W3C home > Mailing lists > Public > public-rdf-in-xhtml-tf@w3.org > March 2007

It's that Kurt Cagle again

From: Mark Birbeck <mark.birbeck@x-port.net>
Date: Tue, 20 Mar 2007 23:08:38 +0000
Message-ID: <640dd5060703201608s2eda446bt295db360702f6676@mail.gmail.com>
To: RDFa <public-rdf-in-xhtml-tf@w3.org>

Hello all,

As always Kurt Cagle makes interesting points, this time in a round-up
of what to watch out for in XML technologies:

  Similarly, I suspect that while RDFa may have a fairly major hill to
climb in terms of
  adoption, it will likely end up becoming integral to the semantic
web fairly soon. _Folk
  ontologies_ (or folksonomies, as some have referred to them) are not
in fact really
  ontologies at all - they are instead simply property associations.
If you can articulate
  a consisten (sic) property relationship using attributes outside of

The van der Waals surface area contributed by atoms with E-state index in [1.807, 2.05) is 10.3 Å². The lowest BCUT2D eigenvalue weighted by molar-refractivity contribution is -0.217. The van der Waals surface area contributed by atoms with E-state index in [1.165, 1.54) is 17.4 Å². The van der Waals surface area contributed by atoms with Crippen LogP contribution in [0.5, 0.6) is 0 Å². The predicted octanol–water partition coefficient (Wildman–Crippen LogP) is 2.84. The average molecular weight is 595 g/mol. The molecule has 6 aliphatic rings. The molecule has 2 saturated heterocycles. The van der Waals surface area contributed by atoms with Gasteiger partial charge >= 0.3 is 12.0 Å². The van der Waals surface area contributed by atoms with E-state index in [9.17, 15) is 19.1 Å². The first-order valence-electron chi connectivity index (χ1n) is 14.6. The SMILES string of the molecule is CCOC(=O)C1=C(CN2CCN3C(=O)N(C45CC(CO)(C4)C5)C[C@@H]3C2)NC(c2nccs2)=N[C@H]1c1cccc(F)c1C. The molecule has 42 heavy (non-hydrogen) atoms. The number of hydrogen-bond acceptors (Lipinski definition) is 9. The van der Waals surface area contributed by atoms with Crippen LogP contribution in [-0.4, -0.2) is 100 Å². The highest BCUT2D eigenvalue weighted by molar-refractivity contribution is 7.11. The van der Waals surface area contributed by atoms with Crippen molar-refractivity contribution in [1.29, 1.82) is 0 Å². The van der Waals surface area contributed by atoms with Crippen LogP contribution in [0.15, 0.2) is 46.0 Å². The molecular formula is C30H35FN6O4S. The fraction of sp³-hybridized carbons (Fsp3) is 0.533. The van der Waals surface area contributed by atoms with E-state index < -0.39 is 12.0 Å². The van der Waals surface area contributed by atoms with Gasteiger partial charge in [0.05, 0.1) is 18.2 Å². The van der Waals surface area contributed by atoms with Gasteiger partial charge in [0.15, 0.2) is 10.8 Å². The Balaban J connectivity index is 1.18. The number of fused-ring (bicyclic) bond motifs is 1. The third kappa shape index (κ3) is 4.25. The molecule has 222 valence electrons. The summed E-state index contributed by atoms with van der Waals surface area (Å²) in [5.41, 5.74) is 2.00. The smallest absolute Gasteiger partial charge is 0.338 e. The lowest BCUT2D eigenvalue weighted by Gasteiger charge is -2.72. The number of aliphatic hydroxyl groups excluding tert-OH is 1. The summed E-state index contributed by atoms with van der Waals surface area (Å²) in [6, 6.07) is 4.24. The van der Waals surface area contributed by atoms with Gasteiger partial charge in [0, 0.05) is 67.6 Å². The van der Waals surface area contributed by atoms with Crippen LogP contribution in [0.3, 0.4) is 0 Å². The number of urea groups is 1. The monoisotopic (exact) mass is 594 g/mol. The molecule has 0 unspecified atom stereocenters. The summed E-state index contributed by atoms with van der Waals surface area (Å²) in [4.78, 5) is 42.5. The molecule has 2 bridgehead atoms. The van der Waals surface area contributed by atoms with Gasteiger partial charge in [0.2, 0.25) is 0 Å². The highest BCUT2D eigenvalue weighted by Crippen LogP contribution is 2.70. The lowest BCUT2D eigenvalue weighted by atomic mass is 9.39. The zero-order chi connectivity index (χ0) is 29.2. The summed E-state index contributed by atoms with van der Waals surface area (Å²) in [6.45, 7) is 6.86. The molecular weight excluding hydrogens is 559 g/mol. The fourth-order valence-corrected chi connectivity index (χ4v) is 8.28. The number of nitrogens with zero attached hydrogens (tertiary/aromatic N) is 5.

the normal XHTML
  ones, then you can do more than simply tag a document - you can in fact create
  relationships between entities in an XHTML document without having
to leave the
  context of that document. That's what RDFa does. These can then be
interpreted by
  RDF enabled tools, making it possible to achieve something of the
holy grail of the
  semantic web - provide a simple way of nonetheless encoding metadata into a
  document. I've argued for years that RDF as it exists right now is
too complex for
  your average web developer, and what's more it perforce requires
duplication of
  content between the RDF and XHTML (or whatever document format you're using).
  Eliminate this need for duplication by embedded the descriptive relational
  characteristics directly in the element's attribute set, and all of
a sudden the
  Semantic Web begins to move away from being unachievable to being doable.

The full article is here:




  Mark Birbeck, formsPlayer

  mark.birbeck@x-port.net | +44 (0) 20 7689 9232
  http://www.formsPlayer.com | http://internet-apps.blogspot.com

  standards. innovation.
Received on Tuesday, 20 March 2007 23:08:42 UTC

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